How to Prepare Your Child for Their First Dentist Visit

Guest Blogger, Dixie Somers

Going to the dentist is not always a pleasant experience, especially for children. The unfamiliar environment and sharp dental instruments can be overwhelming for kids, so it’s important that you take steps to prepare them for their first visit. Here are some tips to help make your child’s first trip to the dentist a positive one.

Educate and Reassure Your Child

It is important that your child knows what they can expect during their visit, so explain the process in simple terms with language they can understand. Let your child know that the dentist will be examining their teeth, cleaning them, and possibly taking X-rays. Remind them that there will be people present who are there to help them stay safe and comfortable throughout their appointment. Letting your child know that you will accompany them should also provide reassurance.

Make it Fun!

It is also helpful to create a fun atmosphere around the appointment by reading books about going to the dentist or playing “dentist” games with stuffed animals or dolls at home before the visit. You may even want to use a stuffed animal or doll as an example when explaining what will happen at the dental office—it may make things less daunting if they can imagine something familiar going through the same process as they will go through.

Make it a Positive Experience 

It’s important that you also maintain an upbeat attitude when talking about going to the dentist. Avoid using words like “scary” or “painful” when discussing upcoming appointments; instead focus on how much fun and helpful it will be! Let them know that going to the dentist regularly helps keep their teeth strong and healthy, which means fewer cavities! You don’t want them associating going to the dentist with anything negative—make sure they view it as a positive experience overall.

Choose the Right Dentist

The right dentist office goes a long way in ensuring your child has a positive experience on their first visit. Make sure you select an office where staff has plenty of experience working with children and who is patient and understanding when it comes to anxious kids. Seek out pediatric dentists, or specified offices such as Kids Choice Dental Vision and Braces. If possible, ask for referrals from friends and family members who have taken their own children there in order to get an idea of how well-suited the office may be for your little one’s needs.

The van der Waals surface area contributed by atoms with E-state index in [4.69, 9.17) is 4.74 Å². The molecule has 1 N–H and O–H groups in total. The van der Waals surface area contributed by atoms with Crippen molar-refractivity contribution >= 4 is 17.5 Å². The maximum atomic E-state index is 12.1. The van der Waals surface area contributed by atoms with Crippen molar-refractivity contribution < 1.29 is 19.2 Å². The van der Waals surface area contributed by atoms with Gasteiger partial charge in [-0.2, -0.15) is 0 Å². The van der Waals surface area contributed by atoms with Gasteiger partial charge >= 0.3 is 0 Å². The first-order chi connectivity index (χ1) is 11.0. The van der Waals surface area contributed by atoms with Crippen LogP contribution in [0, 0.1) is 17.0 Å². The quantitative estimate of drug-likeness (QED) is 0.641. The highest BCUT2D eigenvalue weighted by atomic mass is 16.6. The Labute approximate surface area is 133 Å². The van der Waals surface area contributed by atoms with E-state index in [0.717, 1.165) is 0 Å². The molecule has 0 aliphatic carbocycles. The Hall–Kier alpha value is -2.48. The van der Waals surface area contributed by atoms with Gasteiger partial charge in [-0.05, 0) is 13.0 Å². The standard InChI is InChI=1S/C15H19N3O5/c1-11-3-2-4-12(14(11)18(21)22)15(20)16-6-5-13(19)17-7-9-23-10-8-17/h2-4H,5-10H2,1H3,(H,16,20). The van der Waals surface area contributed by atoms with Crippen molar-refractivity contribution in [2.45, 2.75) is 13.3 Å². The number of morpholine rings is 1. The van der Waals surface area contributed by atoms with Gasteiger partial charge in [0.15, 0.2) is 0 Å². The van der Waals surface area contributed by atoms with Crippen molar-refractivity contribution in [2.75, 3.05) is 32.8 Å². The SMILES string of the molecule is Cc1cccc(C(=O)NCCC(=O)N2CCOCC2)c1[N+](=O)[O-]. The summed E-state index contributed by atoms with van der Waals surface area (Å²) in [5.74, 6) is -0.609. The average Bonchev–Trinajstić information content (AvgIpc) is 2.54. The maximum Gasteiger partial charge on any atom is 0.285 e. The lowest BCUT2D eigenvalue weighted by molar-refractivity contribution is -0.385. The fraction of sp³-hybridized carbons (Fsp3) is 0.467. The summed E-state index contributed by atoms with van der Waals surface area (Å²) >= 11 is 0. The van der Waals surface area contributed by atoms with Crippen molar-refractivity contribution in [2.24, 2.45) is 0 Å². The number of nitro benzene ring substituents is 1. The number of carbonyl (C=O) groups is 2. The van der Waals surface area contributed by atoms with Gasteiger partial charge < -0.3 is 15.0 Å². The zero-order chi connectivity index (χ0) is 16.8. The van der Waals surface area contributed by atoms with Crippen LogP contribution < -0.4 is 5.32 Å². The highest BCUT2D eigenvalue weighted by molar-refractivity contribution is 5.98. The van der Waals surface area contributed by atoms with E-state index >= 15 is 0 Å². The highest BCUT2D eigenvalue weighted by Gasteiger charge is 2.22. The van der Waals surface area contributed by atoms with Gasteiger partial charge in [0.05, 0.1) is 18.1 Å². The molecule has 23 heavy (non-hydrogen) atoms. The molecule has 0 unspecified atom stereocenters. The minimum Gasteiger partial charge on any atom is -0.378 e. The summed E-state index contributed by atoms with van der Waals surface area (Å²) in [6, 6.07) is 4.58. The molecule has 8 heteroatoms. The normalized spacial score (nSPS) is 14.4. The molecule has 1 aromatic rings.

Making sure your child has a good experience on their first trip to the dentist is essential in helping set healthy habits early on in life—habits that will stay with them into adulthood! Taking time beforehand to educate and reassure your child while also making it fun can go a long way toward making this transition smooth and successful. Choosing an experienced pediatric dental office staffed by friendly professionals also helps ensure that your little one feels safe during their appointment! With these tips in mind, you should be fully prepared for a stress-free introduction into dentistry.

Additional Resources

7 Tips to Help Your Child at the Dentist

Grief Support in a Classroom


This morning I worked with an elementary class that is coping with the recent loss of a peer

We started the session off with a choice of a Beanie Baby as a comfort item. The class was filled with laughter and tiny voices as they shared their Beanie Baby names and “ their ancient birthdates, 1996”. 

I then did some illness education on what caused their friend to become sick and die. There were lots of questions, and misconceptions were clarified.

The students then began to describe their friend and shared some wonderful memories. We wrote them down on the smart board. Some of the ones that stood out were “determined, courageous, kind, hilarious, and great friend.” 

We talked about grief and what that was. Kids raised their hands when they identified with some of those big emotions. This helped them to feel validated and normalized that they weren’t the only ones experiencing it.